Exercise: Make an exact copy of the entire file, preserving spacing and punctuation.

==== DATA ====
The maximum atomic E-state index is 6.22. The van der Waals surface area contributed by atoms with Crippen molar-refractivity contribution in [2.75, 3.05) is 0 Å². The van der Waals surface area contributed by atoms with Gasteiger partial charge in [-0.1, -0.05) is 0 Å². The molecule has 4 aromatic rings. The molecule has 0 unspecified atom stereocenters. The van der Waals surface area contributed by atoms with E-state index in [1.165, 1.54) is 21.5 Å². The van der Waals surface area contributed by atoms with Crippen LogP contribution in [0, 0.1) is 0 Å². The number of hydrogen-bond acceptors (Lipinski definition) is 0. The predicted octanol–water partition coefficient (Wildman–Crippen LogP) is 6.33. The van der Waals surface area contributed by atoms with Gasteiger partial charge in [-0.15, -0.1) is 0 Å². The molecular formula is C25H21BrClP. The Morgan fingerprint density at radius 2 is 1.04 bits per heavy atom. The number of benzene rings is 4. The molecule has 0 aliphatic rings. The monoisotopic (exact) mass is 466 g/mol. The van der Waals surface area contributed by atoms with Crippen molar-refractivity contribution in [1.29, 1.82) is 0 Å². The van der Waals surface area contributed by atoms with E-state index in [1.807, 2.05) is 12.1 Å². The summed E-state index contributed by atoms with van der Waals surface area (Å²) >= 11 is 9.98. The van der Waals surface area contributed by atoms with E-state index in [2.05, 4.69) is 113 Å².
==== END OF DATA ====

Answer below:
The maximum atomic E-state index is 6.22. The van der Waals surface area contributed by atoms with Crippen molar-refractivity contribution in [2.75, 3.05) is 0 Å². The van der Waals surface area contributed by atoms with Gasteiger partial charge in [-0.1, -0.05) is 0 Å². The molecule has 4 aromatic rings. The molecule has 0 unspecified atom stereocenters. The van der Waals surface area contributed by atoms with E-state index in [1.165, 1.54) is 21.5 Å². The van der Waals surface area contributed by atoms with Crippen LogP contribution in [0, 0.1) is 0 Å². The number of hydrogen-bond acceptors (Lipinski definition) is 0. The predicted octanol–water partition coefficient (Wildman–Crippen LogP) is 6.33. The van der Waals surface area contributed by atoms with Gasteiger partial charge in [-0.15, -0.1) is 0 Å². The molecular formula is C25H21BrClP. The Morgan fingerprint density at radius 2 is 1.04 bits per heavy atom. The number of benzene rings is 4. The molecule has 0 aliphatic rings. The monoisotopic (exact) mass is 466 g/mol. The van der Waals surface area contributed by atoms with Crippen molar-refractivity contribution in [1.29, 1.82) is 0 Å². The van der Waals surface area contributed by atoms with E-state index in [1.807, 2.05) is 12.1 Å². The summed E-state index contributed by atoms with van der Waals surface area (Å²) >= 11 is 9.98. The van der Waals surface area contributed by atoms with E-state index in [2.05, 4.69) is 113 Å².